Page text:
The ambiguities of gender captured the spotlight on Monday night at the Askwith Education Forum, sponsored by the Graduate School of Education (GSE).
Transgendered playwright and performance artist Kate Bornstein, wearing a skin-tight brown dress, gold-hoop earrings, striped pantyhose, and $40 elevator boots, delivered a stirring and passionate message of gender tolerance to a capacity audience at Askwith Lecture Hall.
Having lived 37 years as a man before undergoing surgery to become a woman eight years ago, Bornstein spoke eloquently of the cultural forces that threaten those who face gender identity confusion.
“We have to face the fact that we are locked by the culture into these impossible-to-live-up-to categories,” she explained. “Those of us who are questioning gender ought to be able to name ourselves apart from the troublesome language of the institutions that oppress us. … Naming ourselves just might be the first step toward freeing ourselves from the thralldom which we’ve been held by so many oppressive institutions.”
According to Bornstein, junior high school is often the most oppressive institution for many teenagers struggling with their gender identity. “Fortunately, most of the time, they don’t kill the class freaks,” she said, referring to the 30 percent teenage suicide rate among gay, lesbian, and transsexual youth. “But they know how to make the class freaks kill themselves.”
Bornstein assailed those who attack people because they’re different. “Sure we’re weird. Sure we’re freaky, but there are more and more freaky people in the world these days,” she said. “It’s time we stop allowing the stretching of a few gender boundaries from making us queasy. … It’s time for all of us to put aside our childhood ways.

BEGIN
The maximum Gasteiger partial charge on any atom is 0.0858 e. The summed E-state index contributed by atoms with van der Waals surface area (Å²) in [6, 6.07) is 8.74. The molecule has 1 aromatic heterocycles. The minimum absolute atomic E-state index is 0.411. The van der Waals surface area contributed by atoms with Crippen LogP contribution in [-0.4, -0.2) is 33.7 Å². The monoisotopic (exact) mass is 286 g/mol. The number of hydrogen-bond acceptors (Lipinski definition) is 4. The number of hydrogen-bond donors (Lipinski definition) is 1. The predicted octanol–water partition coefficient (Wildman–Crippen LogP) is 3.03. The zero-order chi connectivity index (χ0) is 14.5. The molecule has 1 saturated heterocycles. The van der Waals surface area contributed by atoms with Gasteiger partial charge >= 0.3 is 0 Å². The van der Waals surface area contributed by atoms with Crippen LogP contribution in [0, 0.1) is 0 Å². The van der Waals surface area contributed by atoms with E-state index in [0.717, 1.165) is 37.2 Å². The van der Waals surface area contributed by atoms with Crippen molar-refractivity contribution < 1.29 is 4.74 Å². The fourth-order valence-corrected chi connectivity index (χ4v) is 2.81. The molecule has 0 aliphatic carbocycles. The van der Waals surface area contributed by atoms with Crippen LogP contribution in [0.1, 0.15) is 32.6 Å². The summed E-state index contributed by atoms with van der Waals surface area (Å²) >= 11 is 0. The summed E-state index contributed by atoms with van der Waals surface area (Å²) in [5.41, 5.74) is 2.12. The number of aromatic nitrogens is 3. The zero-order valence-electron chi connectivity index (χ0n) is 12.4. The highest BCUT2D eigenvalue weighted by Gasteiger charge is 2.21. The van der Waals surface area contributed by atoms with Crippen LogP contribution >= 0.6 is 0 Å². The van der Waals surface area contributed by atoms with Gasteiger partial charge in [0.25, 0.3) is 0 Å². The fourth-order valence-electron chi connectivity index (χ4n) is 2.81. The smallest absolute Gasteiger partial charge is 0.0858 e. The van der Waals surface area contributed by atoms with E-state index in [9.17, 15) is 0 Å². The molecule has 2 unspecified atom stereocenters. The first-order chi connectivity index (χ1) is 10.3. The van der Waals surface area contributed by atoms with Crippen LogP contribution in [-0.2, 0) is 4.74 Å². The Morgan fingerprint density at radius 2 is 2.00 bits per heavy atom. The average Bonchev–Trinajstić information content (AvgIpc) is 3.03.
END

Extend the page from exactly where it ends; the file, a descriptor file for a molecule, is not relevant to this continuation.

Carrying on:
“Gender, for so long, has been a system that has not been questioned,” Bornstein said. “We must no longer bind ourselves to a system that would rather see us dead.”
Borrowing a phrase from a recent academic seminar, Bornstein posed the rhetorical question “Why two genders?” Audience members were asked to examine their own assumptions about sexuality and gender in a comical but provocative 12-page questionnaire that touched on topics ranging from flirting behavior to the male/female dichotomy.
Bornstein laced her performances with quotations from her books and plays. She concluded her talk by reading from the Bible and the Declaration of Independence, stressing individual freedom, and sounding the call for gender activism. “Let’s help ourselves and our kids learn real life, real liberty, and real ways to pursue our happiness.”
The audience responded with a standing ovation.
Kate Bornstein’s performance was the latest in a series of Askwith Education Forums scheduled this fall. More information is available on the Web at http://hugse7.harvard.edu/gsedata/calendar_pkg.forums. The discussions are free and open to the public.